Top Stories

Polar Bears may need to be fed by humans

In a paper released this week, the world’s leading polar bear scientists say the time has come to consider drastic measures to save these iconic animals, including supplemental feeding by humans during ice-free periods and relocating more southerly populations to the High Arctic. The day may soon come when some of the 19 polar bear populations in Canada, Alaska, Greenland, Norway, and Russia will have to be fed by humans in order to keep them alive during an extended ice-free season or prevent them from roaming into northern communities. Some bears may have to be placed in temporary holding compounds until it is cold enough for them to go back onto the sea ice. In worst-case scenarios, polar bears from southern regions may have to be relocated to more northerly climes that have sufficient sea ice cover. >> Read the Full Article

Autism and Schizophrenia Genes

Autism is a disorder of neural development characterized by impaired social interaction and communication, and by restricted and repetitive behavior. Schizophrenia is a mental disorder characterized by a breakdown of thought processes and by poor emotional responsiveness. Genes linked to autism and schizophrenia are only switched on during the early stages of brain development, according to a study in mice led by researchers at the University of Oxford. This new study adds to the evidence that autism and schizophrenia are neurodevelopmental disorders, a term describing conditions that originate during early brain development. >> Read the Full Article

Arctic Slumping

Each spring in the Arctic, the flooding triggered by melting snow which washes vast amounts of carbon-rich soil from the land into the streams and ocean which is a process called slumping. This may not sound like much. Certainly it is localized erosion, but global warming? That's of particular interest to scientists studying global warming, because in those waters much of the carbon that's being released from melting permafrost is oxidized by bacteria into carbon dioxide, says Rose Cory, an environmental scientist at the University of North Carolina, Chapel Hill. Carbon from surface waters amounts to as much as 40% of the total carbon that ultimately gets transferred from the Arctic to the atmosphere, she says. >> Read the Full Article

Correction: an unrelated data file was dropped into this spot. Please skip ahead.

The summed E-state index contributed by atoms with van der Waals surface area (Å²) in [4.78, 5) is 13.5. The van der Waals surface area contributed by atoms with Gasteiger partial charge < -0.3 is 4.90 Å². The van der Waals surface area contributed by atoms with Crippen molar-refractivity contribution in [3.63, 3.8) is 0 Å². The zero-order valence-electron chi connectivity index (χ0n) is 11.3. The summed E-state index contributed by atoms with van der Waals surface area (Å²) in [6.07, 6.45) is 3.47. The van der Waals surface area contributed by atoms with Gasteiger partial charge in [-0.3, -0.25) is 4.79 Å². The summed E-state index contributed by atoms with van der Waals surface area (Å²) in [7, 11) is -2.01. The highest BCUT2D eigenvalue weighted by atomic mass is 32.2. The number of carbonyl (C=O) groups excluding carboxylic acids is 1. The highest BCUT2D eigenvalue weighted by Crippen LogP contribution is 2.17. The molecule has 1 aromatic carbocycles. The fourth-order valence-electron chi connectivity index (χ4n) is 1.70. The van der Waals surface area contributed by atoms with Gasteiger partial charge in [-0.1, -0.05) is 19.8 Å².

Certified Sustainable Seafood MSC

ext time you walk up to the seafood counter, look for products labeled with a blue fish, a check mark, and the words "Certified Sustainable Seafood MSC." Then ask yourself, "What does this label mean?" The MSC — Marine Stewardship Council — says that the "sustainable" label means that fishermen caught the seafood with methods that don't deplete its supply, and help protect the environment in the waters where it was caught. >> Read the Full Article

Pig Manure is more than, well - pig manure

There's a global campaign to force meat producers to rein in their use of antibiotics on pigs, chickens and cattle. European countries, especially Denmark and the Netherlands, have taken the lead. The U.S. is moving, haltingly, toward similar restrictions. Now the concerns about rampant antibiotic use appear to have reached China, where meat production and antibiotic use have been growing fast. Half of all the pigs in the world live in China — a consequence of the country's swelling appetite for pork. And like pork producers in many other countries, Chinese farmers have turned to antibiotics and other feed additives to control disease in their herds and also to make the animals grow faster. >> Read the Full Article